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A bundled Mayor Bronson at the "Fully Functional" warming tent at Sullivan Arena. (Photo Anchorage Health Department)

When he ran for Anchorage mayor, David Bronson, along with his pro-Bronson Save Anchorage supporters, made the topic of homelessness a divisive one.

Bronson’s campaign platform included extensively monitoring the city’s homeless population, and even increasing drug arrests around Anchorage to crack down on those who sleep on the streets. He posted photos of homeless encampments while pledging to sweep “vagrants” out of Anchorage’s business districts.

Bronson’s campaign website, which is no longer available, stated that those who “chose” to live a homeless lifestyle would not be allowed to ruin Anchorage’s businesses and neighborhoods. “They will be removed from our parks, public streets, and our business and residential areas,” the now defunct website stated.

During the Alaska Young Republicans Mayoral Debate, Bronson said that “you can’t criminalize homelessness,” citing a ruling from the 9th Circuit Court. The ultimate ruling didn’t come from the 9th circuit court however, it came from the Supreme Court of the United States but didn’t stop Bronson from inventing other means to incarcerate the homeless.

“You can take people into custody, you can cite them for other things,” said Bronson who added that once Anchorage’s most vulnerable once were “in the system,” individuals would then have to make a decision as to whether they would get better in a jail cell or some other proven program. It’s not clear what proven program Mr. Bronson was specifically referring to or how existing programs might cope with a sudden influx of clients.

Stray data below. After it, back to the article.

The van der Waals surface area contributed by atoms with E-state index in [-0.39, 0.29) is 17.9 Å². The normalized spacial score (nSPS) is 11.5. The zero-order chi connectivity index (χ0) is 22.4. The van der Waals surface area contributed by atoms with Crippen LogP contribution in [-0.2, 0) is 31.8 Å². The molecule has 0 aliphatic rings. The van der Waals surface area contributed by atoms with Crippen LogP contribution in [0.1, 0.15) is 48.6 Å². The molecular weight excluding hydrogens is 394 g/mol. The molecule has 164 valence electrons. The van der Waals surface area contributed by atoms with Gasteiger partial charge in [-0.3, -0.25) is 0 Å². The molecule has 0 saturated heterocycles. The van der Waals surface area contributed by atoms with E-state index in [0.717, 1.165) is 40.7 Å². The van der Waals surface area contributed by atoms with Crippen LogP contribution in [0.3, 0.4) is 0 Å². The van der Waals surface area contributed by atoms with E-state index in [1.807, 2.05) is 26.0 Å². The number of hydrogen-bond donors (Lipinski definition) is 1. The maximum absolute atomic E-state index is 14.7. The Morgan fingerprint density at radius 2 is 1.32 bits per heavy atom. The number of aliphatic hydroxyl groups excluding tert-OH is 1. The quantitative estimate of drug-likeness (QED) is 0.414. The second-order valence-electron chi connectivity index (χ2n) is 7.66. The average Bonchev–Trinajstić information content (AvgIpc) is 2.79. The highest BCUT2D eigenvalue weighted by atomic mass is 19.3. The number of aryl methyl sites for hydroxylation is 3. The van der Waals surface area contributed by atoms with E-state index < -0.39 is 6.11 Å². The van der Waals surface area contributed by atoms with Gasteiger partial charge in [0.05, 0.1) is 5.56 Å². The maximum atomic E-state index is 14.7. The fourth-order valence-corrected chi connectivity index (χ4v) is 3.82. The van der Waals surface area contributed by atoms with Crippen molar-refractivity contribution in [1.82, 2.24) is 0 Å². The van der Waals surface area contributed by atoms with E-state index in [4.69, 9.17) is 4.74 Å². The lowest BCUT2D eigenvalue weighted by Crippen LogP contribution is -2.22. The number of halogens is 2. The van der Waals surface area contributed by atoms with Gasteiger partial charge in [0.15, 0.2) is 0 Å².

Bronson, who later went on to clinch the mayorship, did so with the “help” of outside right-wing consulting firm Axiom Strategies, who called the shots for his campaign — handling messaging, strategy, guidance and polling. After becoming mayor, Bronson hired right-wing zealot and former Trump appointee Robert Marbut to consult on homelessness. Marbut had been removed from his position as executive director of the United States Interagency Council on Homelessness (USICH) in February.

Marbut has called for large-scale shelters with treatment facilities where people experiencing homelessness must “earn” their right to beds within shelters. In his role as a “homelessness consultant” to cities, Marbut called for cities to stop “enabling” homelessness by providing free meals, which he has referred to as “street feeding,” and has discouraged allowing people to sleep in public spaces. He has endorsed expanding law enforcement’s authority to arrest people experiencing homelessness for violating minor ordinances. Some of this likely sounds familiar to those who have been paying attention to statements made by the Bronson Administration or those who support him.


Fencing was installed around the Sullivan Arena last week.

Marbut is also a critic of many communities’ “housing first” policies, which encourage providing permanent homes as the first step in addressing homelessness. Housing First, says the National Alliance to End Homelessness, “is a proven strategy that prioritizes finding safe, stable, accessible housing for people experiencing homelessness before addressing other problems, like substance abuse or untreated mental health issues.”

An 8 page draft handout distributed by Marbut to attendees of an August 6 meeting held in Anchorage on the topic of homelessness states that fencing should be added around shelter facilities.

Robert Marbut August 6, 2021 draft document on homelessness

Last week, perhaps indicative of Marbut’s influence, fencing was installed around the Sullivan Arena even as the shelter’s operator told Alaska Public Media they were unaware the fence was to be installed, although a city spokesperson insisted in an email that the operator was told and that clients and neighbors requested a fence for security. 

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